Source Hospital Santa Maria, Lisbon, Portugal.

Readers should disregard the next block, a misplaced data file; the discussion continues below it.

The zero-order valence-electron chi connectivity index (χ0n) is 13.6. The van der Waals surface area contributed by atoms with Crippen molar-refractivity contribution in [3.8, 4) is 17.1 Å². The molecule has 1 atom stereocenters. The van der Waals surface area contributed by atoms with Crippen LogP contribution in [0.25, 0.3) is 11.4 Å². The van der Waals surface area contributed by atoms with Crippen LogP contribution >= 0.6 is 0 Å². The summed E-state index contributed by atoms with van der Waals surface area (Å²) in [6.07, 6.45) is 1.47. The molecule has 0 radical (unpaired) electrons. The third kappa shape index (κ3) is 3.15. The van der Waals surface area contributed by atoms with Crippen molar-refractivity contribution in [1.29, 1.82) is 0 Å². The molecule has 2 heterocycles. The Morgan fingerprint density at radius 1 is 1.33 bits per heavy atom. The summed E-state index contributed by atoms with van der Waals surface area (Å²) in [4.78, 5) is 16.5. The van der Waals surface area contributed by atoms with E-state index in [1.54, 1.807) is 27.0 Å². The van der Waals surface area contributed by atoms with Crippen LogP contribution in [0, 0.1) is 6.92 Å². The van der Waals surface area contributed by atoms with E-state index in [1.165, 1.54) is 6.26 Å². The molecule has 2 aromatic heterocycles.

Reactivation of infection with hepatitis B virus (HBV) is a potentially serious complication of immunosuppression, which can be identified and efficiently prevented. There have been an increasing number of cases of HBV reactivation in patients receiving immunosuppression in the context of rheumatic diseases such as rheumatoid arthritis or systemic lupus erythematosus. The recommendations in this area should be individualized taking into account two aspects: immunosuppressive regimens used (high or low risk of reactivation) and the different stages of HBV infection: chronic hepatitis B, inactive HBV carrier, occult hepatitis B infection defined by HB surface antigen (HBsAg) negative and antibody anti-HB core (anti-HBc) positive. In patients with rheumatic diseases that will start high-risk immunosuppressive drugs, we propose a universal screening with serological tests for hepatitis B (HBsAg, anti-HBs and anti-HBc). Patients with chronic hepatitis B (HBsAg positive, HBV DNA ? 2000 IU/ml, elevated ALT) should initiate antiviral therapy. Inactive HBV carriers (HBsAg positive, HBV DNA <2000 IU / ml, normal aminotransferases) exposed to high risk immunosuppressive therapy should undergo prophylaxis of HBV reactivation. Prophylaxis should be started 2 to 4 weeks before the beginning of immunosuppressive therapy and maintained for at least 6 to 12 months after its suspension. It is recommended to use entecavir or tenofovir as first line antiviral agents. In inactive HBsAg carriers under low-risk immunosuppressive therapy and patients with HBsAg nega-tive/anti-HBc positive (HBV infection in the past), the strategy should be monitoring of viral reactivation with aminotransferases and HBV DNA determination in every 6 months.